Hancock Church Sermon – Rev. Paul Shupe – May 12, 2013 – Isaiah 55:6-13 Romans 12:3-5

http://youtu.be/b8UFbsMxgG0

 

Isaiah 55:6-13

    The prophet Isaiah exhorts the people to turn once more toward God, and to seek God’s mercy.  God’s purposes are not thwarted, and God seeks partners to join in the work that God has begun.

Seek the Lord while he may be found,
call upon him while he is near; 
let the wicked forsake their way,
 and the unrighteous their thoughts;
let them return to the Lord, that he may have mercy on them,
and to our God, for he will abundantly pardon. For my thoughts are not your thoughts,
nor are your ways my ways, says the Lord. 
For as the heavens are higher than the earth,
so are my ways higher than your ways and my thoughts than your thoughts.

For as the rain and the snow come down from heaven,
and do not return there until they have watered the earth,
making it bring forth and sprout,
giving seed to the sower and bread to the eater, 
so shall my word be that goes out from my mouth;
it shall not return to me empty,
but it shall accomplish that which I purpose,
and succeed in the thing for which I sent it.

Romans 12:3-5

 

    Writing to the church at Rome, Paul counsels each individual to understand that each one is a member of the body of Christ, and that while each is important, all have vital roles to play if the body is to remain healthy and strong.

 

For by the grace given to me I say to everyone among you not to think of yourself more highly than you ought to think, but to think with sober judgment, each according to the measure of faith that God has assigned. For as in one body we have many members, and not all the members have the same function, so we, who are many, are one body in Christ, and individually we are members one of another.

“Changing Climate, Changing Lives”

Last Sunday, I watched my good friend Sarah Drummond preach a powerful sermon and learn an important lesson about preaching at Hancock.  In service to her larger theological message, she raised the subject of the science of human genes.  As she did, I said a silent prayer, hoping that she got the science right, because at Hancock our pews are full of scientists, and not shy scientists, either, but scientists willing to correct the preacher, though always in a good natured way, of course.  Get the science right, and all are pleased; miss the boat, and the preacher will hear about it.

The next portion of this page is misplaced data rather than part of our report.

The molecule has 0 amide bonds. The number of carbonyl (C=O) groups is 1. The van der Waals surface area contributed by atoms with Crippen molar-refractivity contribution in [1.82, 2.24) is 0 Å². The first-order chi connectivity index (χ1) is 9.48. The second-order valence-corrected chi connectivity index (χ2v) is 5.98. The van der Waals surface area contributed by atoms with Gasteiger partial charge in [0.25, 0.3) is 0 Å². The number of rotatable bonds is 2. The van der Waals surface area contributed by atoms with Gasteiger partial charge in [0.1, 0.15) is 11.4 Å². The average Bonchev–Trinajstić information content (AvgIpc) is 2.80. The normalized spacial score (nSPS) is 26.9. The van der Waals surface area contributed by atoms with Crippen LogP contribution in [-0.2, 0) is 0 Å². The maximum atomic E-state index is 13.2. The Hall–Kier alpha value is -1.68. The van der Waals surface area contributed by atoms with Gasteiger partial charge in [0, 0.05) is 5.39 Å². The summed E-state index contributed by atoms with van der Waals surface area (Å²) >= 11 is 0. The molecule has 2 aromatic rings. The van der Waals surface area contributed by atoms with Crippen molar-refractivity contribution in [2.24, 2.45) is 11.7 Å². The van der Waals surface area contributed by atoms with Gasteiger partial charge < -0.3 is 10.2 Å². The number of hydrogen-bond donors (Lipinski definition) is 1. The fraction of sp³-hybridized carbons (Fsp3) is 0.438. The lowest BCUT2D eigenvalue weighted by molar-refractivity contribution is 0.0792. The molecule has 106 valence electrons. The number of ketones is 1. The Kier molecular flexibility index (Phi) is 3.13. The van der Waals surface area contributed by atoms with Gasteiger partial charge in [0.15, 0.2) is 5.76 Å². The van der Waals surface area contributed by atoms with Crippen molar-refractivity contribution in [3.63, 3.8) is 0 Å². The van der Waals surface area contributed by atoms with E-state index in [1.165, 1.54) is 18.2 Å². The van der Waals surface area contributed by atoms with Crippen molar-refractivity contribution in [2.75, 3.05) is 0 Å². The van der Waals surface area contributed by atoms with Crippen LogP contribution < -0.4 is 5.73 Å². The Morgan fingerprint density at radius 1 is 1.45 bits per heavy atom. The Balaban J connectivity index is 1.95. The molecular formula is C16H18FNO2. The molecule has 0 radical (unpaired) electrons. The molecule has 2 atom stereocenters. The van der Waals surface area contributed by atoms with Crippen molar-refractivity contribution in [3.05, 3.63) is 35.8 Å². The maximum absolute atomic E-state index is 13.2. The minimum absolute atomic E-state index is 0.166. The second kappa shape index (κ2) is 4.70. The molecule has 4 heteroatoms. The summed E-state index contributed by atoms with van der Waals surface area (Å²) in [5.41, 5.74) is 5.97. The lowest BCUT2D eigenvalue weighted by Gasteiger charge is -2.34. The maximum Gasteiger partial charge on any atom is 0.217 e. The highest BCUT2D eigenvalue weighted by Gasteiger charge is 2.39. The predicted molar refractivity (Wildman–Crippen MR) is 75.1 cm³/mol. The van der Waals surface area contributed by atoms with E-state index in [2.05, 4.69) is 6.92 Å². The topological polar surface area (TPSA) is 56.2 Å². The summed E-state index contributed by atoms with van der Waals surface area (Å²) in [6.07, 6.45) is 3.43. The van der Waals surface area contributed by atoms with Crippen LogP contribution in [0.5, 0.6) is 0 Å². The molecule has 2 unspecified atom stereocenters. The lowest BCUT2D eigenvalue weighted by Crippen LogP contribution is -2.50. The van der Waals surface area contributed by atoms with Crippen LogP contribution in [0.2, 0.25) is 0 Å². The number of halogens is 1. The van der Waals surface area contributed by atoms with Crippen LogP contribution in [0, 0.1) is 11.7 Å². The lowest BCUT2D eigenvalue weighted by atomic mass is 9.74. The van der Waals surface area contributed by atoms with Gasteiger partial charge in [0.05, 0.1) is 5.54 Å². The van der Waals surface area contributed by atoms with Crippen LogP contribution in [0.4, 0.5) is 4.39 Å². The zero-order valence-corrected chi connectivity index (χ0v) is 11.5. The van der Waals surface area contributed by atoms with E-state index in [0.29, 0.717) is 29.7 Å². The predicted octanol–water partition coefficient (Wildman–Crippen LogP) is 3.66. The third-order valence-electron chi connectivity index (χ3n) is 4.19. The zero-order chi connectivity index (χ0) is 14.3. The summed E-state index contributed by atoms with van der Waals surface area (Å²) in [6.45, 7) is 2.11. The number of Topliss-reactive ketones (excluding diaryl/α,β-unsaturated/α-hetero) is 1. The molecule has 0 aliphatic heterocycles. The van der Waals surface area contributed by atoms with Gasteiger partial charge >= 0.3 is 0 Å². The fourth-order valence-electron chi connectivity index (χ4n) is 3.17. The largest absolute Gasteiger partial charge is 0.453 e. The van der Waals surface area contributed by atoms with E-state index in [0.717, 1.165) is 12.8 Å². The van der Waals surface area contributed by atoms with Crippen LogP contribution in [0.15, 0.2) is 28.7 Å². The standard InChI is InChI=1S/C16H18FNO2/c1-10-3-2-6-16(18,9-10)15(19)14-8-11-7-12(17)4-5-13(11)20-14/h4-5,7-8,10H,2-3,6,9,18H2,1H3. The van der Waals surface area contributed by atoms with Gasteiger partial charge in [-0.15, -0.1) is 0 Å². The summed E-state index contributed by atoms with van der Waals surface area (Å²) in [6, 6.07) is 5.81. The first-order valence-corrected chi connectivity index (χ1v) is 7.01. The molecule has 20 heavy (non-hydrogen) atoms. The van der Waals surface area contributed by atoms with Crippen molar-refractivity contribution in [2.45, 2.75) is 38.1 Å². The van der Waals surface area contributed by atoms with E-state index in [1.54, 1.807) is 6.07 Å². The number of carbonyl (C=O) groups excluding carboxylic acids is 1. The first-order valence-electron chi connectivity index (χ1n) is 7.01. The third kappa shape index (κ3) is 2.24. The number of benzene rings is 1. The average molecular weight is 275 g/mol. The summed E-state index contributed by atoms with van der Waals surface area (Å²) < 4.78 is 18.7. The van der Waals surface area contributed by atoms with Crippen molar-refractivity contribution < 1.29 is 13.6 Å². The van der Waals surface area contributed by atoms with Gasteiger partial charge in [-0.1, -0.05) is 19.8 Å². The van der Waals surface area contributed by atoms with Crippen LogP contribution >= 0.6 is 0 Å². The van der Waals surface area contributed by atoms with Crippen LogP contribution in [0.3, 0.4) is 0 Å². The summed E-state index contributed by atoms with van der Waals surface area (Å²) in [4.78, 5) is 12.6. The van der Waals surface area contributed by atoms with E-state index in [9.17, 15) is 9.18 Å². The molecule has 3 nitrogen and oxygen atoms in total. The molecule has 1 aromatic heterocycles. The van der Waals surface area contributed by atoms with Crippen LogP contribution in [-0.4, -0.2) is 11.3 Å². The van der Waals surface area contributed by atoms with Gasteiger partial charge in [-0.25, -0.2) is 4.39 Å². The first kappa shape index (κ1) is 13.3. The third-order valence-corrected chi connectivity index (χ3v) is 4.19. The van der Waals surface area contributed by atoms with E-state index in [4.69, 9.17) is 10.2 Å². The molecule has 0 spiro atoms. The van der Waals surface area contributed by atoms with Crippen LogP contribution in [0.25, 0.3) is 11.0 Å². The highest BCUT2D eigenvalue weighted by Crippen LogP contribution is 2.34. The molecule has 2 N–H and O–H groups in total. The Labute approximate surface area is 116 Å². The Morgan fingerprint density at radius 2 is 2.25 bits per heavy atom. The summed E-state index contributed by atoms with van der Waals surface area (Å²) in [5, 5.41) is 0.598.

Well, she was close, as it turns out.  And the scientists who offered to her a “fuller” understanding did so with graciousness and genuine concern, agreeing with her theological points in the end.  Once more, all’s well that ends well, and the scientists were pleased to be taken seriously in church without being asked to abandon science in a trade off for faith, and Sarah still likes us and will return when asked, to again proclaim the Good News.

I learned this message early here; every preacher who would stay must learn it.  And so while I have been pondering a sermon on climate change for some time, lurking in the background has been the fear that I’ll mess up, get the science wrong, and my errors will compromise the message.  And so I dug in, reading as much as I could, filtering through my limited science background.  My last science course, Principles of Biology, I took when Isaac Newton was still a teenager, and I expect that things have changed a bit since then.  But the more I read, the more I realized that while the full picture of what increasingly high levels of carbon in the atmosphere portends is not perfectly clear, and while all good science continues to look at the question with a humbleness of a teachable mind, still there doesn’t seem to be a lot scientific uncertainty here.  This week scientists measured more carbon in the air than at any point in human history.  What that means is not known with certainty, but it’s a fact, and it’s a dangerous fact, and human beings are contributing to it.  It’s not really an unsettled scientific matter.

Here is what it is: it is an unsettled political matter.  Our fractured political world insists that even complex matters have only two viewpoints, and so it is with climate change: either it’s regarded as a grave threat to human life, or it’s a hoax perpetrated by a cabal of scientists so vast that it includes virtually everyone not on the payroll of a fossil fuel company.  It’s one or the other, politically, apparently, and so I began to craft a political sermon.